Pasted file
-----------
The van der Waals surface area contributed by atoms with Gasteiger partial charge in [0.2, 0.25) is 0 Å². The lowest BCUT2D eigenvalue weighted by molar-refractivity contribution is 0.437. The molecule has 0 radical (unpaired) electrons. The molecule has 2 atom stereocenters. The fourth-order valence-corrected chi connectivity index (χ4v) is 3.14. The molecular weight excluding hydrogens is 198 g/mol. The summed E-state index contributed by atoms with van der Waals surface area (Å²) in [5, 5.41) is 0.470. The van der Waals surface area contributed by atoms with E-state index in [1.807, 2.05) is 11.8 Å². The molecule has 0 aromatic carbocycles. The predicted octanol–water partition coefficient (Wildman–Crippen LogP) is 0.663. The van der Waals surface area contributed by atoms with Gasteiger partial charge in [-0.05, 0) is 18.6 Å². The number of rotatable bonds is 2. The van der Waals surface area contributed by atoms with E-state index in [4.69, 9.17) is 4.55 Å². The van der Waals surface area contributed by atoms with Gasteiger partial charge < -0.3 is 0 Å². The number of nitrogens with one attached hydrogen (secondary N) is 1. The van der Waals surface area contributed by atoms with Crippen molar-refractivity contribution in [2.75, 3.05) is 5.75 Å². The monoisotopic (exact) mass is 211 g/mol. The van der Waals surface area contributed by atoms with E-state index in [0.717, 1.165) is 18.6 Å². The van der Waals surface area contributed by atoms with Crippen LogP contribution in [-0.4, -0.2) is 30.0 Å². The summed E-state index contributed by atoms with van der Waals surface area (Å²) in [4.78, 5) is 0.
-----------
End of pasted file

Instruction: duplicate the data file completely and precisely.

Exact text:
The van der Waals surface area contributed by atoms with Gasteiger partial charge in [0.2, 0.25) is 0 Å². The lowest BCUT2D eigenvalue weighted by molar-refractivity contribution is 0.437. The molecule has 0 radical (unpaired) electrons. The molecule has 2 atom stereocenters. The fourth-order valence-corrected chi connectivity index (χ4v) is 3.14. The molecular weight excluding hydrogens is 198 g/mol. The summed E-state index contributed by atoms with van der Waals surface area (Å²) in [5, 5.41) is 0.470. The van der Waals surface area contributed by atoms with E-state index in [1.807, 2.05) is 11.8 Å². The molecule has 0 aromatic carbocycles. The predicted octanol–water partition coefficient (Wildman–Crippen LogP) is 0.663. The van der Waals surface area contributed by atoms with Gasteiger partial charge in [-0.05, 0) is 18.6 Å². The number of rotatable bonds is 2. The van der Waals surface area contributed by atoms with E-state index in [4.69, 9.17) is 4.55 Å². The van der Waals surface area contributed by atoms with Gasteiger partial charge < -0.3 is 0 Å². The number of nitrogens with one attached hydrogen (secondary N) is 1. The van der Waals surface area contributed by atoms with Crippen molar-refractivity contribution in [2.75, 3.05) is 5.75 Å². The monoisotopic (exact) mass is 211 g/mol. The van der Waals surface area contributed by atoms with E-state index in [0.717, 1.165) is 18.6 Å². The van der Waals surface area contributed by atoms with Crippen LogP contribution in [-0.4, -0.2) is 30.0 Å². The summed E-state index contributed by atoms with van der Waals surface area (Å²) in [4.78, 5) is 0.